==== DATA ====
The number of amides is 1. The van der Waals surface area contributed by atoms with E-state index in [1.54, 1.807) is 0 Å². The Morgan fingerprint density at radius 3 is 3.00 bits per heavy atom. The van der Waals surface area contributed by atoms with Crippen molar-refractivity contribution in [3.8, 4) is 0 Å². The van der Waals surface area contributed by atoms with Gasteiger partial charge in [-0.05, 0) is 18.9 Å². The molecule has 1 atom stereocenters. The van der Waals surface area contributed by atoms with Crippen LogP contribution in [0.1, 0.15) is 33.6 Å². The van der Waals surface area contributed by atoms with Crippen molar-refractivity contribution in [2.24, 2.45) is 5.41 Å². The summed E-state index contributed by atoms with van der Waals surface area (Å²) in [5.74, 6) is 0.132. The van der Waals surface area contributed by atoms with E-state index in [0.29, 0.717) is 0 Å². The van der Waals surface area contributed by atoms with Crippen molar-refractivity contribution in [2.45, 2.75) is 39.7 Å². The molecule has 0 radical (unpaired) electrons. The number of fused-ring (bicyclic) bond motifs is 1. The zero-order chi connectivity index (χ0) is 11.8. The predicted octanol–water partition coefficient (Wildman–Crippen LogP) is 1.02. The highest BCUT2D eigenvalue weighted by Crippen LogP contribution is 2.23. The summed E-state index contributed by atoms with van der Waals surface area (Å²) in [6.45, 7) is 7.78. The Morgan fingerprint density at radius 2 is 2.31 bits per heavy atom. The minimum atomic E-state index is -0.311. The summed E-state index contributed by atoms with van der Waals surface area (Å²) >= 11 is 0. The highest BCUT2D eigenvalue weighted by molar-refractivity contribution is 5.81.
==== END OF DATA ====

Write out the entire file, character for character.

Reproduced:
The number of amides is 1. The van der Waals surface area contributed by atoms with E-state index in [1.54, 1.807) is 0 Å². The Morgan fingerprint density at radius 3 is 3.00 bits per heavy atom. The van der Waals surface area contributed by atoms with Crippen molar-refractivity contribution in [3.8, 4) is 0 Å². The van der Waals surface area contributed by atoms with Gasteiger partial charge in [-0.05, 0) is 18.9 Å². The molecule has 1 atom stereocenters. The van der Waals surface area contributed by atoms with Crippen LogP contribution in [0.1, 0.15) is 33.6 Å². The van der Waals surface area contributed by atoms with Crippen molar-refractivity contribution in [2.24, 2.45) is 5.41 Å². The summed E-state index contributed by atoms with van der Waals surface area (Å²) in [5.74, 6) is 0.132. The van der Waals surface area contributed by atoms with E-state index in [0.29, 0.717) is 0 Å². The van der Waals surface area contributed by atoms with Crippen molar-refractivity contribution in [2.45, 2.75) is 39.7 Å². The molecule has 0 radical (unpaired) electrons. The number of fused-ring (bicyclic) bond motifs is 1. The zero-order chi connectivity index (χ0) is 11.8. The predicted octanol–water partition coefficient (Wildman–Crippen LogP) is 1.02. The highest BCUT2D eigenvalue weighted by Crippen LogP contribution is 2.23. The summed E-state index contributed by atoms with van der Waals surface area (Å²) in [6.45, 7) is 7.78. The Morgan fingerprint density at radius 2 is 2.31 bits per heavy atom. The minimum atomic E-state index is -0.311. The summed E-state index contributed by atoms with van der Waals surface area (Å²) >= 11 is 0. The highest BCUT2D eigenvalue weighted by molar-refractivity contribution is 5.81.